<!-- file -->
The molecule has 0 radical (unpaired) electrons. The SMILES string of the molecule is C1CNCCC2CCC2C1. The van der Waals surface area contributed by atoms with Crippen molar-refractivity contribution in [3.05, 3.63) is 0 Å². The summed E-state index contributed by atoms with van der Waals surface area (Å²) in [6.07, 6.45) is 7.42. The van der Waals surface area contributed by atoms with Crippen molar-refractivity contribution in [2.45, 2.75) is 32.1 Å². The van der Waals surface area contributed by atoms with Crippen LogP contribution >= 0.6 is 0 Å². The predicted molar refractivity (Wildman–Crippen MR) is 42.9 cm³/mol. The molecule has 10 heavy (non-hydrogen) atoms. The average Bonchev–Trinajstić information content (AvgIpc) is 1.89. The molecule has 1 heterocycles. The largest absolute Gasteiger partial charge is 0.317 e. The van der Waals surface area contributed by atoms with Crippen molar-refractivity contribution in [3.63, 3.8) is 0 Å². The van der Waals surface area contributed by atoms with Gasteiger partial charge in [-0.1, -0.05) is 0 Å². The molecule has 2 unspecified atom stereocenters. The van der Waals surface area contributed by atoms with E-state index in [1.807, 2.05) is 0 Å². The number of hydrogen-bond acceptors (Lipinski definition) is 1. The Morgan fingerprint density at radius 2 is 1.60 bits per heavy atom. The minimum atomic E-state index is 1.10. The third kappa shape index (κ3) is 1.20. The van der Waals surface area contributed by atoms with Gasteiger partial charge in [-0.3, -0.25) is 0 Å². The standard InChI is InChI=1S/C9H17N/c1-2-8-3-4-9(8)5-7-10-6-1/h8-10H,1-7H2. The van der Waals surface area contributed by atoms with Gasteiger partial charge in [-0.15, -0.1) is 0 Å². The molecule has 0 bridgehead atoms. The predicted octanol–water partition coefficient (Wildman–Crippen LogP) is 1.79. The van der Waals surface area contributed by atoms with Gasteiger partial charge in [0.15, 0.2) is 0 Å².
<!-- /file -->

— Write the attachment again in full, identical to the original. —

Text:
The molecule has 0 radical (unpaired) electrons. The SMILES string of the molecule is C1CNCCC2CCC2C1. The van der Waals surface area contributed by atoms with Crippen molar-refractivity contribution in [3.05, 3.63) is 0 Å². The summed E-state index contributed by atoms with van der Waals surface area (Å²) in [6.07, 6.45) is 7.42. The van der Waals surface area contributed by atoms with Crippen molar-refractivity contribution in [2.45, 2.75) is 32.1 Å². The van der Waals surface area contributed by atoms with Crippen LogP contribution >= 0.6 is 0 Å². The predicted molar refractivity (Wildman–Crippen MR) is 42.9 cm³/mol. The molecule has 10 heavy (non-hydrogen) atoms. The average Bonchev–Trinajstić information content (AvgIpc) is 1.89. The molecule has 1 heterocycles. The largest absolute Gasteiger partial charge is 0.317 e. The van der Waals surface area contributed by atoms with Crippen molar-refractivity contribution in [3.63, 3.8) is 0 Å². The van der Waals surface area contributed by atoms with Gasteiger partial charge in [-0.1, -0.05) is 0 Å². The molecule has 2 unspecified atom stereocenters. The van der Waals surface area contributed by atoms with E-state index in [1.807, 2.05) is 0 Å². The number of hydrogen-bond acceptors (Lipinski definition) is 1. The Morgan fingerprint density at radius 2 is 1.60 bits per heavy atom. The minimum atomic E-state index is 1.10. The third kappa shape index (κ3) is 1.20. The van der Waals surface area contributed by atoms with Gasteiger partial charge in [-0.3, -0.25) is 0 Å². The standard InChI is InChI=1S/C9H17N/c1-2-8-3-4-9(8)5-7-10-6-1/h8-10H,1-7H2. The van der Waals surface area contributed by atoms with Gasteiger partial charge in [-0.15, -0.1) is 0 Å². The molecule has 0 bridgehead atoms. The predicted octanol–water partition coefficient (Wildman–Crippen LogP) is 1.79. The van der Waals surface area contributed by atoms with Gasteiger partial charge in [0.15, 0.2) is 0 Å².